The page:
What Is a Direct Report?
Businesses and other organisation structures necessitate that some employees manage others. Those in management are referred to as managers, supervisors and directors, just to name a few. Those who report to them are considered subordinates, employees or direct reports. A direct report is another name for a subordinate and is one who reports directly to his immediate boss.
The direct report is often responsible for completing the work assigned to him by the manager. This may be direct front-line work as in the case of a customer service representative responsible for resolving customer requests. It could also be project based work as in the instructions given to a vice president from a chief executive officer to grow the revenues of a product line. The responsibilities of a direct report are varied.
A direct report is to complete the work assigned by the manager. He is to complete it to the best of his ability. During the project, he is expected to ask the manager questions such as: Why does the work need to be done? What other departments will be impacted by the work? When is the deadline for completion? Who else can assist? The direct report is expected to keep the manager informed about the status of the project and ask for assistance where needed.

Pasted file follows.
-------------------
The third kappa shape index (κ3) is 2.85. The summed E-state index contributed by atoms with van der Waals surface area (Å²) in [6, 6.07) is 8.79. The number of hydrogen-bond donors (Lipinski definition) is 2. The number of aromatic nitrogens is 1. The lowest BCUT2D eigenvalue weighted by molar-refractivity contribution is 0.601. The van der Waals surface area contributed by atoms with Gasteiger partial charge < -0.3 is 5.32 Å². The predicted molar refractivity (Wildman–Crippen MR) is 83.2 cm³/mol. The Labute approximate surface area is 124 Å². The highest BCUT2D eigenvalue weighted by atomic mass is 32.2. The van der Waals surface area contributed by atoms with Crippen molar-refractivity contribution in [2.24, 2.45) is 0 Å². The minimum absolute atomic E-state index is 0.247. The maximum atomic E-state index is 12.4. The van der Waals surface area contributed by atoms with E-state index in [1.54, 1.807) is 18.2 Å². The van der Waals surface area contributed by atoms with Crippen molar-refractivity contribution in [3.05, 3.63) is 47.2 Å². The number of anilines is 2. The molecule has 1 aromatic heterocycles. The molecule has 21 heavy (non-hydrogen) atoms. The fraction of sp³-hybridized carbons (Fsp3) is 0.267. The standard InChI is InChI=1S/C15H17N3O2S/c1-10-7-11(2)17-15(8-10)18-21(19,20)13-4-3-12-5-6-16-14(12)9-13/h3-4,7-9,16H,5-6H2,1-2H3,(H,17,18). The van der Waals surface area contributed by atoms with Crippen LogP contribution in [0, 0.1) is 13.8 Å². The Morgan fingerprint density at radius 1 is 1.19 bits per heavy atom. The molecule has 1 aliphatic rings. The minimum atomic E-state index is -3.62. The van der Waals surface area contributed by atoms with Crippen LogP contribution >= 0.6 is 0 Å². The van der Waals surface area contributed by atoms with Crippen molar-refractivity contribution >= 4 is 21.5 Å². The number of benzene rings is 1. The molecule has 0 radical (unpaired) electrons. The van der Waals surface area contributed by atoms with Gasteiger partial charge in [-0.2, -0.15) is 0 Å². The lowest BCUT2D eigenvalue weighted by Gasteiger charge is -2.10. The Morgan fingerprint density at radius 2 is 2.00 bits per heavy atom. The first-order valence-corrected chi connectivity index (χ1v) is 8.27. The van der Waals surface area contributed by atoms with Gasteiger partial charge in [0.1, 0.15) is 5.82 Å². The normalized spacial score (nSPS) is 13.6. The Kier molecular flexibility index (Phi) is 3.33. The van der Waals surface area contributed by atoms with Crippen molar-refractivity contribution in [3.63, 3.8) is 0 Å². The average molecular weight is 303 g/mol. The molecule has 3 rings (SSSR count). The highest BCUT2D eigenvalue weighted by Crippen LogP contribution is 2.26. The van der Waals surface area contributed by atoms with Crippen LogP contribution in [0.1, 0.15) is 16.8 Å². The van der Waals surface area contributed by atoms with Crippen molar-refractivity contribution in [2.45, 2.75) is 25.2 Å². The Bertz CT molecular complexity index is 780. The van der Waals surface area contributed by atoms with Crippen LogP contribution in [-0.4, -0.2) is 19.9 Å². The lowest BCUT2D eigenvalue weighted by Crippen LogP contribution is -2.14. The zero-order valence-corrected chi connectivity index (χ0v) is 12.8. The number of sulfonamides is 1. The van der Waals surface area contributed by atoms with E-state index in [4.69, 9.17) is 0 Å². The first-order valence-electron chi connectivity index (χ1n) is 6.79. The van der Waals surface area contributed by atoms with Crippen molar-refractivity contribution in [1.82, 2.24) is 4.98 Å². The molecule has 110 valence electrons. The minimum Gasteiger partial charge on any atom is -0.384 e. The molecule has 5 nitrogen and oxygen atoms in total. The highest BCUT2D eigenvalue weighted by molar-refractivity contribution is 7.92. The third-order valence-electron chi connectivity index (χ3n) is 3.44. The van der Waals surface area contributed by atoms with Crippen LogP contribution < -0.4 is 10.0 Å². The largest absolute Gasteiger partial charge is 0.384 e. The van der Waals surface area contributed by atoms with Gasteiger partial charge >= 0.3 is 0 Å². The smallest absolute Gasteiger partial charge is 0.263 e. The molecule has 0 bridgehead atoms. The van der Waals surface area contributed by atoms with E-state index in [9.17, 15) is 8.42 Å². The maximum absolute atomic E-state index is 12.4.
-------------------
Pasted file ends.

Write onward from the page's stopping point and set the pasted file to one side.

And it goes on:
The direct report is expected to conduct himself in a professional manner. He must arrive to work on time and dressed appropriately. In meetings, he is expected to be involved, engaged and contribute to the team's efforts. He is expected to be at work each day unless he has pre-scheduled the time off. The direct report must always be aware that each day is a job interview for the next position he pursues. The manager holds the direct report accountable for his actions and his areas of responsibility.
The direct report can expect that the manager will assist him with career development. This means that the manager will work with him to further enhance his current skills and help him develop new skills. During performance appraisals and one-on-one meetings, the manager is expected to provide honest feedback with specific examples of "a job well done" and behaviours that can be improved. The manager should also suggest training classes, developmental assignments and resources that the direct report can use to further develop his skills. The direct report should also expect the manager to be supportive and not criticise the direct report to others.
Each employee in the organisation is a direct report to their manager regardless of the title.